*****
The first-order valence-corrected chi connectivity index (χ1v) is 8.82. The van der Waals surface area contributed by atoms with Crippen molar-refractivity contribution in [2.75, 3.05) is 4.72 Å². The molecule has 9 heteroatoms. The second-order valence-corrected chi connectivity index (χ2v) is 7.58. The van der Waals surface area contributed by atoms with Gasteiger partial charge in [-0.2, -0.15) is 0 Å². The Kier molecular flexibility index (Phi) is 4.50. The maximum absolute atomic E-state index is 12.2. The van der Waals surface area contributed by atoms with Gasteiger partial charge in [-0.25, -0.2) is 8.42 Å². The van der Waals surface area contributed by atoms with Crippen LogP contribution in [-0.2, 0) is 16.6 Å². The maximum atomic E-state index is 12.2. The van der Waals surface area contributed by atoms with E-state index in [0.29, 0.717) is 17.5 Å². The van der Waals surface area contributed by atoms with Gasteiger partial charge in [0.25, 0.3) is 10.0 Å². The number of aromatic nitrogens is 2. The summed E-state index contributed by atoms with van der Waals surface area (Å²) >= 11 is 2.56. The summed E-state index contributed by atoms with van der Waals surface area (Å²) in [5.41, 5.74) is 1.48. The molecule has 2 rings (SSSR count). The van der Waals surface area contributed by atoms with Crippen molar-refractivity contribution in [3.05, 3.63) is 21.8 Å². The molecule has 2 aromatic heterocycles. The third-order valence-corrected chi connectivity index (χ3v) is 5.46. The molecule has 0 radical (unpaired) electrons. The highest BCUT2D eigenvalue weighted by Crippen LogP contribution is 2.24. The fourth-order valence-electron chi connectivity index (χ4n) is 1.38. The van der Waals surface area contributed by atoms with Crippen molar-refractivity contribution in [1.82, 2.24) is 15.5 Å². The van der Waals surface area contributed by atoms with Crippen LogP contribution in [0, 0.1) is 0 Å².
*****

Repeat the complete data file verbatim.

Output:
The first-order valence-corrected chi connectivity index (χ1v) is 8.82. The van der Waals surface area contributed by atoms with Crippen molar-refractivity contribution in [2.75, 3.05) is 4.72 Å². The molecule has 9 heteroatoms. The second-order valence-corrected chi connectivity index (χ2v) is 7.58. The van der Waals surface area contributed by atoms with Gasteiger partial charge in [-0.2, -0.15) is 0 Å². The Kier molecular flexibility index (Phi) is 4.50. The maximum absolute atomic E-state index is 12.2. The van der Waals surface area contributed by atoms with Gasteiger partial charge in [-0.25, -0.2) is 8.42 Å². The van der Waals surface area contributed by atoms with Crippen LogP contribution in [-0.2, 0) is 16.6 Å². The maximum atomic E-state index is 12.2. The van der Waals surface area contributed by atoms with E-state index in [0.29, 0.717) is 17.5 Å². The van der Waals surface area contributed by atoms with Gasteiger partial charge in [0.25, 0.3) is 10.0 Å². The number of aromatic nitrogens is 2. The summed E-state index contributed by atoms with van der Waals surface area (Å²) >= 11 is 2.56. The summed E-state index contributed by atoms with van der Waals surface area (Å²) in [5.41, 5.74) is 1.48. The molecule has 2 rings (SSSR count). The van der Waals surface area contributed by atoms with Crippen molar-refractivity contribution in [3.05, 3.63) is 21.8 Å². The molecule has 2 aromatic heterocycles. The third-order valence-corrected chi connectivity index (χ3v) is 5.46. The molecule has 0 radical (unpaired) electrons. The highest BCUT2D eigenvalue weighted by Crippen LogP contribution is 2.24. The fourth-order valence-electron chi connectivity index (χ4n) is 1.38. The van der Waals surface area contributed by atoms with Crippen molar-refractivity contribution in [1.82, 2.24) is 15.5 Å². The van der Waals surface area contributed by atoms with Crippen LogP contribution in [0, 0.1) is 0 Å².